February 17, 2022 6.00 am

Over 2,000 tonnes of silt removed from River Freshney in water quality project

Around 1.5 tonnes of scrap metal was recovered

A project to improve the water quality in the River Freshney in Grimsby has been finished, with more than 2,000 tonnes of silt being removed from the riverbed in just four weeks.

Ebsford Environmental, a specialist contractor, were appointed by North East Lincolnshire Council to complete dredging of the river between West Haven Maltings opposite Frederick Ward Way and the ABP pumping station in the town centre of Grimsby.

The works, which started in January 2022, were part of a £3.7 million Garth Lane site scheme funded by central government through the Town Deal and the Humber Local Enterprise Partnership.

Dredging works lasted around four weeks. | Photo: NELC

122 lorry loads of silt and sediment were taken from the riverbed and removed off site for recovery, in order to meet Environment Agency regulations.

As well as this, 1.5 tonnes of scrap metal, such as bikes, shopping trollies and scaffold pipes, were taken from the river and recycled at the local plant in Immingham.

Some of the scrap metal recovered from the river. | Photo: NELC

Works to this section of the river has allowed for the water to flow much more freely through the town centre, reaching channel depths of around 1.8m and maintaining established vegetation to benefit wildlife.

Cllr Stewart Swinburn, Cabinet member for the environment at North East Lincolnshire Council, said: “This work has been done as one of the final stages of the Garth Lane project, one that’s already seen a major site in the centre of Grimsby transformed into a lovely natural area.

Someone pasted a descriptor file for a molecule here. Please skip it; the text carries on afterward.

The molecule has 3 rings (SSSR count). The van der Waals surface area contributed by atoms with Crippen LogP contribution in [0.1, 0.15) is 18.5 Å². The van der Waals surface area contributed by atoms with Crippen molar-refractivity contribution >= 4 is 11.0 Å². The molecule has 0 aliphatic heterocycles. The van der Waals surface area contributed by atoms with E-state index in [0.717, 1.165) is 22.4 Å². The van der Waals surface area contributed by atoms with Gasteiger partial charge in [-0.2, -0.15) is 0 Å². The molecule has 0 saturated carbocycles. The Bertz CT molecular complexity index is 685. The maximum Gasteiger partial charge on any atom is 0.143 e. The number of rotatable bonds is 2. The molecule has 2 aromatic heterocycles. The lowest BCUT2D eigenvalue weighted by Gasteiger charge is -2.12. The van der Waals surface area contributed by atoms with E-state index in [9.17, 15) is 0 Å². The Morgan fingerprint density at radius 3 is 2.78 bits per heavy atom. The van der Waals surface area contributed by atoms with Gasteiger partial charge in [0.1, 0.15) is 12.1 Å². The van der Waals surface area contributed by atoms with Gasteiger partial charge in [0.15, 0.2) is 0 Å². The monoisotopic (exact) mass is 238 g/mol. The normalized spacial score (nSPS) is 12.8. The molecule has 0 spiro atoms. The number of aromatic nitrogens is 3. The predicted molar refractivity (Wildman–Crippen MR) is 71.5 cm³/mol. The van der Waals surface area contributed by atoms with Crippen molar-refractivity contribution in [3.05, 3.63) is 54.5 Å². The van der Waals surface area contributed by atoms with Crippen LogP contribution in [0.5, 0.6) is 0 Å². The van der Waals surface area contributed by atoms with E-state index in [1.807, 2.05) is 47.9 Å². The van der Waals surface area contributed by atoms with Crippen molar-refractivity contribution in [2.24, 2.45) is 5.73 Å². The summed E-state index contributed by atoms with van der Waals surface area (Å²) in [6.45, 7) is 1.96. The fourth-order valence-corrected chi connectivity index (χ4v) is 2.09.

“We’ve already seen an improvement in the water quality and flow. We’ve also seen the family of otters around in the last few days, which is encouraging. The dredging will boost biodiversity and make the river more useable for years to come.”

Cllrs Swinburn and Procter with the team from Ebsford at the river. | Photo: NELC

Cllr Callum Procter, Cabinet member for economic growth, added: “This is a huge investment in our river – for years, we’ve turned our back on the waterfront, and it’s now time to embrace it and all that it might offer.

“Investing in clearing up the river is the first stage, and along with the Youth Zone project and the Towns Fund projects nearby, I’m looking forward to seeing the waterfront develop into a vibrant place in the future.”